Association between serum sodium levels and selective serotonin reuptake inhibitors in patients with depression

Rajiv S., Meena K. Nandimath


Background: Hyponatremia is known to occur in patients on antidepressants. It is prevalent in approximately 2.5% of general hospital inpatient population, but can approach 11% among elderly patients. Relying only on symptoms for detecting hyponatremia may lead to under-diagnosing of hyponatremia; therefore, routine and frequent testing for serum sodium level is recommended, especially for older patients. This study is done to analyse the association between serum sodium levels and SSRIs in patients with depression.

Methods: A Prospective, Interventional study in the in-patient and out-patient department of Psychiatry Department was conducted for 3 months (August 2105 to October 2015). A total of 100 patients, aged over 18 years, diagnosed of depression, on SSRIs were analysed. Changes in serum sodium levels were observed at baseline and Week 4 of starting SSRI.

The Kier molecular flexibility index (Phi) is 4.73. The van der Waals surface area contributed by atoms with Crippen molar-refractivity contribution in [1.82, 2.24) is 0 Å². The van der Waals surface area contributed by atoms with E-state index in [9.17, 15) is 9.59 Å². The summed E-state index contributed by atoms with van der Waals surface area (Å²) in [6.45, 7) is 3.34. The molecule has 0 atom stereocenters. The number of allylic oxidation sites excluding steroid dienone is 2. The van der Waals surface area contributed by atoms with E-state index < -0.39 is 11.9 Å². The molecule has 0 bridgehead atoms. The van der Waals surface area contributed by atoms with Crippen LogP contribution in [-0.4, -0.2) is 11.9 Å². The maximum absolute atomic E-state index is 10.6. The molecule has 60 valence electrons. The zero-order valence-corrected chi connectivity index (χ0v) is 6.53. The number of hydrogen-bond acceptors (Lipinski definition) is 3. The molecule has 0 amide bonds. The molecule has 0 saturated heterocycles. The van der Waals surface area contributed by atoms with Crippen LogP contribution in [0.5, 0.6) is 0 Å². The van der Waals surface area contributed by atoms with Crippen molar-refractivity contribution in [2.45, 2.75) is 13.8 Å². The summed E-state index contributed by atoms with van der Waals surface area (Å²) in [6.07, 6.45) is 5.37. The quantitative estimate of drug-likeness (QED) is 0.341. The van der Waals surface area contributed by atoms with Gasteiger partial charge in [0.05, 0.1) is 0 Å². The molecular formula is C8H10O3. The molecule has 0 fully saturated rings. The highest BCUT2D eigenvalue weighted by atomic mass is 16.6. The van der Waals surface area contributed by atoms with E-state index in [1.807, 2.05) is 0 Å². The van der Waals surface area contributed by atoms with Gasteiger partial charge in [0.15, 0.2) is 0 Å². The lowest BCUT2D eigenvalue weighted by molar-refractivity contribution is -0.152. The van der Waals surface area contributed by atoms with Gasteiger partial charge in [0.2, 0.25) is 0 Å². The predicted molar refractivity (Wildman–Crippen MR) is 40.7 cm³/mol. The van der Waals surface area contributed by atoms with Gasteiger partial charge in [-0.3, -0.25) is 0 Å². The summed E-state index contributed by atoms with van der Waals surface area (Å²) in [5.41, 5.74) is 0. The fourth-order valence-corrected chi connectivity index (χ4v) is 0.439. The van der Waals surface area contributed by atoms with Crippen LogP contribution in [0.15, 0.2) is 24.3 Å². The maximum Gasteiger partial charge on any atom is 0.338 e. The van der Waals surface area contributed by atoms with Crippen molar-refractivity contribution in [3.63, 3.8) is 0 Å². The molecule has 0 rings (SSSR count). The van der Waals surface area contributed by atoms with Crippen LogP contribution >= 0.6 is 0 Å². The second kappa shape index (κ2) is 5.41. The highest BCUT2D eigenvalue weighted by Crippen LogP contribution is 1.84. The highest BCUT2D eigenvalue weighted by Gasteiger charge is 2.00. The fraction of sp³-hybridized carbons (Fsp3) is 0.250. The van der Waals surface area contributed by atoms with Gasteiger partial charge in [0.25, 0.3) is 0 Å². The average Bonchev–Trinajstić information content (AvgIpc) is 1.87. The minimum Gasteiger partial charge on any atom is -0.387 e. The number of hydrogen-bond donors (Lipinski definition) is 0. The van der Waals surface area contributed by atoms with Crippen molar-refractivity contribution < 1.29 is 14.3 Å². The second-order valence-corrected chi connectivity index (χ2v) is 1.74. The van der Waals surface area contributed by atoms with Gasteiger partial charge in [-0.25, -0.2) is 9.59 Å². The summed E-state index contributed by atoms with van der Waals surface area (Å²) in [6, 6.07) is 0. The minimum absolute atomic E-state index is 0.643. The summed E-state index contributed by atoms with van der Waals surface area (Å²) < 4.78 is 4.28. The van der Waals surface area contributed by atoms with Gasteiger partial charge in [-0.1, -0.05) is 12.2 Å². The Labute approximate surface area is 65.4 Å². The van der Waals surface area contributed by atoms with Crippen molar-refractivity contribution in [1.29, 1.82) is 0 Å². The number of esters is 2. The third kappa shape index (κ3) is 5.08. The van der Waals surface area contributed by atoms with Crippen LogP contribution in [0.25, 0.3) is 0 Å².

Results: A total of 100 patients were analyzed. 8 patients had serum sodium ≤130mmol-1, out of which 5 were females (62.5%) and 3 were males (37.5%). Prevalence of hyponatremia was more pronounced in patients aged >60 years (100%), on Fluoxetine or Sertraline. Patients between15 to 45 years of age did not experience any clinically significant hyponatremia at the fourth week after the therapy.

Conclusions: Our study indicates that users of SSRIs in elderly age group have a higher risk of developing hyponatremia. Clinicians evaluating elderly patients taking SSRIs are encouraged to monitor serum sodium if the patient presents with vague, nonspecific symptoms commonly associated with older age or depression to rule-out SIADH.


Depression, Hyponatremia, SSRIs

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